But how convincing, how genuine, how effective were the Clinton lip bite and voice quiver given what we later learned about his moral blindness and his inability to take political risks? Shogan concludes that Clinton "used his empathy as a political crutch, relying upon his 'I feel your pain' posture to compensate for his own personal and political failures."

At the other end of the spectrum, George W. Bush recoiled from Clinton's "ostentatious shows of sympathy" and steered clear of most public displays of emotion, even during weather disasters and other such events. After 9/11, he substituted tough talk for more vulnerable emotions--quite effectively at first--but when Hurricane Katrina hit, the absence of empathetic appearances by the president hit his popularity hard.

Shogan sees this year's matchup as a contrast between Obama's specific emphasis on empathy and McCain's apparent lack of interest in the idea. Obama has often spoken about what he calls an "empathy deficit - the ability to put ourselves in
someone else's shoes; to see the world through those who are different than
us - the child who's hungry, the laid-off steelworker, the immigrant woman
cleaning your dorm room..." But as much as he talks about empathy as the heart of his approach to politics, it's not clear how he would translate those ideas into action as president.

McCain, by contrast, has ranked far lower than Obama on polls asking voters to measure the candidates' ability to "understand the problems Americans face in their daily lives." But Shogan notes that McCain consistently scores higher on the "strong and decisive leader" question--an indication that eschewing public displays of empathy can help a candidate solidify his image as determined and confident.

Shogan--writing before the Palin choice--sums up this fall's contest like this:

If McCain can turn empathy into a characteristic that voters believe is diametrically opposed to decisiveness and strength, he could transform the "empathy gap" into a political liability for Obama. The challenge for Obama is to avoid sacrificing decisiveness for empathy. Obama must determine - perhaps using Lincoln as his guide - the correct complement of both attributes.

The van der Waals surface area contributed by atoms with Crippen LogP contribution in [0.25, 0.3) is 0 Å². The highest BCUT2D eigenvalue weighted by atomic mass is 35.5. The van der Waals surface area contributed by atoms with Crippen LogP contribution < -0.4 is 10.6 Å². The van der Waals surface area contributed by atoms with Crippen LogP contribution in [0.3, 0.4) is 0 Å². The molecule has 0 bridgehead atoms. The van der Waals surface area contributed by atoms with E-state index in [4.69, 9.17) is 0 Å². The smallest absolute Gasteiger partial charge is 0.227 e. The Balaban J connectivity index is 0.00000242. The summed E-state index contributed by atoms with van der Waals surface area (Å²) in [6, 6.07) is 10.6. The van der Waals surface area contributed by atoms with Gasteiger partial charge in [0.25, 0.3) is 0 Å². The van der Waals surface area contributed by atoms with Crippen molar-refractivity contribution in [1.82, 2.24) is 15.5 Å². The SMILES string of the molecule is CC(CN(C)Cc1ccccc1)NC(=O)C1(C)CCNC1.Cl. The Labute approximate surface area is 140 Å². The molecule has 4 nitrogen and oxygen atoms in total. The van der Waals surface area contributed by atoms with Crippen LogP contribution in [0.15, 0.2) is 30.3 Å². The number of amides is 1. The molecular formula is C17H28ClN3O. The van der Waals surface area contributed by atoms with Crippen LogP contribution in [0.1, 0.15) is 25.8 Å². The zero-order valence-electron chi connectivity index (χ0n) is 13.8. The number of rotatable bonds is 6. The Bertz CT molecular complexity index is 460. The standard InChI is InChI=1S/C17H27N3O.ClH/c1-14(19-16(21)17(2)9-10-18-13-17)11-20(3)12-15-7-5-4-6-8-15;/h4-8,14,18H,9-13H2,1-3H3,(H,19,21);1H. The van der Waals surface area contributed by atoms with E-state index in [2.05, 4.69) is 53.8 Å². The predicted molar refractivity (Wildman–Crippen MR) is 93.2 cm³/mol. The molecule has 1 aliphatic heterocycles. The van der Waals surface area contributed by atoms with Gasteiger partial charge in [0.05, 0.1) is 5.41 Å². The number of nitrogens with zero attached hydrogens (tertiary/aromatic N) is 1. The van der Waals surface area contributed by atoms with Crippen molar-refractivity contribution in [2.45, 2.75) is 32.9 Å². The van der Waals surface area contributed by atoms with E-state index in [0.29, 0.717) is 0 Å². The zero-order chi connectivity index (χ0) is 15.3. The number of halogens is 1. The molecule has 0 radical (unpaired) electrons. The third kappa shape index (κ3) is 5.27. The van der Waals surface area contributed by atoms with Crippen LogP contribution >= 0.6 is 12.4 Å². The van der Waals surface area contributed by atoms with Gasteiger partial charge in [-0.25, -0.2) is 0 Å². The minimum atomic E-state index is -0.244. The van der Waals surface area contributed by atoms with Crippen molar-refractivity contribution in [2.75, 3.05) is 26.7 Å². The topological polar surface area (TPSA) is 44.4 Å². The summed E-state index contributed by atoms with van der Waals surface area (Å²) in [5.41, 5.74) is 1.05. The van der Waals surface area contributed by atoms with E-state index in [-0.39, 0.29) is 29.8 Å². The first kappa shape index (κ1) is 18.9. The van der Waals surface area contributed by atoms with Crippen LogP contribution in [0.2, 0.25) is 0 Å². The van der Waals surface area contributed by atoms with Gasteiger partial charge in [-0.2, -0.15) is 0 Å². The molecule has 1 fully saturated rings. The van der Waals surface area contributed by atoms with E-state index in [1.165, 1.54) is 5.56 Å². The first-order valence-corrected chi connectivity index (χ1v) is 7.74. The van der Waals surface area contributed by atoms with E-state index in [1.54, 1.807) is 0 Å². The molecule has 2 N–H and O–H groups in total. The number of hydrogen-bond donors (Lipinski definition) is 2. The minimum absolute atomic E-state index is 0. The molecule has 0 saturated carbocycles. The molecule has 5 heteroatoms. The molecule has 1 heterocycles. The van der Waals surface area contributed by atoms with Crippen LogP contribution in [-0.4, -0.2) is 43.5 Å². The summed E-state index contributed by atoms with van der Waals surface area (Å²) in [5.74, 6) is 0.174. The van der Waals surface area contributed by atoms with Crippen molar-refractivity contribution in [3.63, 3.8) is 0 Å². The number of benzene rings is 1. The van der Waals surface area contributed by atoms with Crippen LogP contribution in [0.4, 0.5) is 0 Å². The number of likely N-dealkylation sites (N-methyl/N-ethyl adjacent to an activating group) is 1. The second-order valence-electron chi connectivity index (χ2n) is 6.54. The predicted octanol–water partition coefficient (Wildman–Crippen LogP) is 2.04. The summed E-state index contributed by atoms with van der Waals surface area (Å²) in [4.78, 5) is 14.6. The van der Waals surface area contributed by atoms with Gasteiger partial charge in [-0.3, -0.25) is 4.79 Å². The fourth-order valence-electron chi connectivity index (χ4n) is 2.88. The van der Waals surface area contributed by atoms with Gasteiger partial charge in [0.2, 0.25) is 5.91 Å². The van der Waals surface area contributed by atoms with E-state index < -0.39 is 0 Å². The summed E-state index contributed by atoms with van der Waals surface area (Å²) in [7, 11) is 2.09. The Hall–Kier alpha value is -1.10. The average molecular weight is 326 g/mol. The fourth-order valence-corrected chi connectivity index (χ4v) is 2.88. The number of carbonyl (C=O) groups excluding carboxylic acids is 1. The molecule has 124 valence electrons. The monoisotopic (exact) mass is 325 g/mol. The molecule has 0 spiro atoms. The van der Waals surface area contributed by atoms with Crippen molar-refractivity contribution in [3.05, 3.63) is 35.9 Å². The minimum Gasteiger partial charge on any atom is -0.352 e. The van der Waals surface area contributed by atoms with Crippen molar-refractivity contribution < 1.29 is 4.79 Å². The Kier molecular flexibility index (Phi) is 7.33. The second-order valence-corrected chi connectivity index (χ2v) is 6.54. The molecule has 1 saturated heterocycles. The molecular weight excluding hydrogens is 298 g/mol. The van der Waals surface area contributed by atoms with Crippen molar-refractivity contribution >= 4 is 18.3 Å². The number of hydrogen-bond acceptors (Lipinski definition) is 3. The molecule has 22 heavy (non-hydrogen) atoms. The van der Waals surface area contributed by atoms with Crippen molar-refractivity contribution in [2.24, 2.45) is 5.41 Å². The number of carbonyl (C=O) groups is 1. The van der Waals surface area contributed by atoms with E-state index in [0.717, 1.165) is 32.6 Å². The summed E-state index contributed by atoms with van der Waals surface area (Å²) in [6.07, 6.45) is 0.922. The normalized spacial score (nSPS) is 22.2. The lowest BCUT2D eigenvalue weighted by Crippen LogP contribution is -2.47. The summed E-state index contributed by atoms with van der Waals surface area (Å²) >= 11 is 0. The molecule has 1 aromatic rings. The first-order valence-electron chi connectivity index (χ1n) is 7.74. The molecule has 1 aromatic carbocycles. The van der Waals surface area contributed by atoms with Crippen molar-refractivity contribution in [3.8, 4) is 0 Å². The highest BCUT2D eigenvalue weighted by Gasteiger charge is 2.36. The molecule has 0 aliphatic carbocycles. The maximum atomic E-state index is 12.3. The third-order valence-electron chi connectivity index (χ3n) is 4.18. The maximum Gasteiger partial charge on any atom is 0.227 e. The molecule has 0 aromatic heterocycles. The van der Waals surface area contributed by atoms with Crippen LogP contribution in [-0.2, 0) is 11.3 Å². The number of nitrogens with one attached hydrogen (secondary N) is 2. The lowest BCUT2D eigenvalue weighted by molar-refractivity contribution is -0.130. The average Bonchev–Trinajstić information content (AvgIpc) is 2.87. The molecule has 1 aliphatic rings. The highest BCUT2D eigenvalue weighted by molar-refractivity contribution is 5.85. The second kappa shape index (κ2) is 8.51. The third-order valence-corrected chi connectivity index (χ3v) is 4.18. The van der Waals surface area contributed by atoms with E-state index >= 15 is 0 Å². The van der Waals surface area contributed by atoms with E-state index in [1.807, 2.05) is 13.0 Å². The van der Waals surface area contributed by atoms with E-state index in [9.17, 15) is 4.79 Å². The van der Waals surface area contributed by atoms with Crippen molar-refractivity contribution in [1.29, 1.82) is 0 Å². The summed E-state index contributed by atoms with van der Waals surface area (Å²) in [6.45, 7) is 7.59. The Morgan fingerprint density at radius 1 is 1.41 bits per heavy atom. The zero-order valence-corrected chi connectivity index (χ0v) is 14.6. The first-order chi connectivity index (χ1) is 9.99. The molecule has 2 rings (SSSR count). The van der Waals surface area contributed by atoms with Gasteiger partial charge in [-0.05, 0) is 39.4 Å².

Add Palin's empathetic demeanor and the campaign's account of her life and you see the brilliance of McCain's choice--she complements him far more (at least emotionally) than Joe Biden complements Obama.

Will we therefore soon see a tougher and more demonstratively decisive Obama? So far, it doesn't look that way. But if he is to overcome the Republican combo, he will either have to toughen up his act, or find ways to demonstrate how the kind of empathy that makes voters believe substantive action will follow.

By Marc Fisher |  September 17, 2008; 8:07 AM ET
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"How have you personally been affected by the national debt" was one of the dumbest questions ever asked of a presidential candidate. The woman meant "the state of the economy", but was too ignorant to ask the question properly. Unfortunately for GHW Bush, it was his turn to go first, and his confusion at the woman's poorly-worded question helped further the notion that he was out of touch. Clinton got to go second, and was able to nail the whole empathy thing, which became a defining moment in the campaign. While he clearly had an advantage in this area to begin with, I've often wondered how that moment might have played out if Bush had gone second. Them's the breaks in politics, I guess.

Posted by: JJ | September 17, 2008 9:11 AM

Fisher, you make some decent points and offer a different way to look at the campaign circus, but you lost me when you referenced "Palin's empathetic demeanor" like anyone else is seeing it. She's snarky, evasive when asked questions, and lies constantly. She's almost Cheney in a dress...and Cheney was never preceived as empathetic. I'd never go hunting with her!

Posted by: Donny | September 17, 2008 9:16 AM

I have not found Palin empathetic. She speaks with a prewritten speech and not her own voice.
On top of it she keeps lying which to me shows a decided lack of respect for the voters and that she assumes the people are just that stupid.
That is not empathetic.
Pundits assume she is empathic because she comes from a small town.
Well, I have lived in small towns in the midwest and believe me, there are all kinds of people, just in smaller numbers and there are those who are snotty and vendictive and not very sympathetic.
Palin reminds me of a social climber who will stop at nothing, use whoever she can and step over whoever to achieve her ambition and not feel any guilt for those she used and hurt.
And they are usually very good at surface pleasantness.
At the same time, while the pundits say Obama is not empathetic because he doesn't act like Bill 2.0 and do that laughable 'I Fell your pain' thing (did anyone actually believe it when he was doing it in 92, as it was so over the top). But, they keep complaining that Obama needs to be just like Clinton.
I find that insulting.
Obama has always been known to connect with people and never was seen to have a problem connecting to them (why do you think tens of thousands come to see him for two years now)until the pundits decided that because he was not a bowler he was not regular folks little understanding that Obama is a reflection of his generation. Gen X was not known for it's love of bowling. But, his love of basketball does reflect the thinking of a true Gen. Xer and is seen as the new bowling for that generation.
I live in Illinois and when Obama was running in 04 for the senate he was seen by us who live in the smaller towns and more rural areas of the state as a good guy and a regular guy. He was seen as very nice and sympathetic and he has continued to be this way to this day.

Posted by: vwcat | September 17, 2008 10:17 AM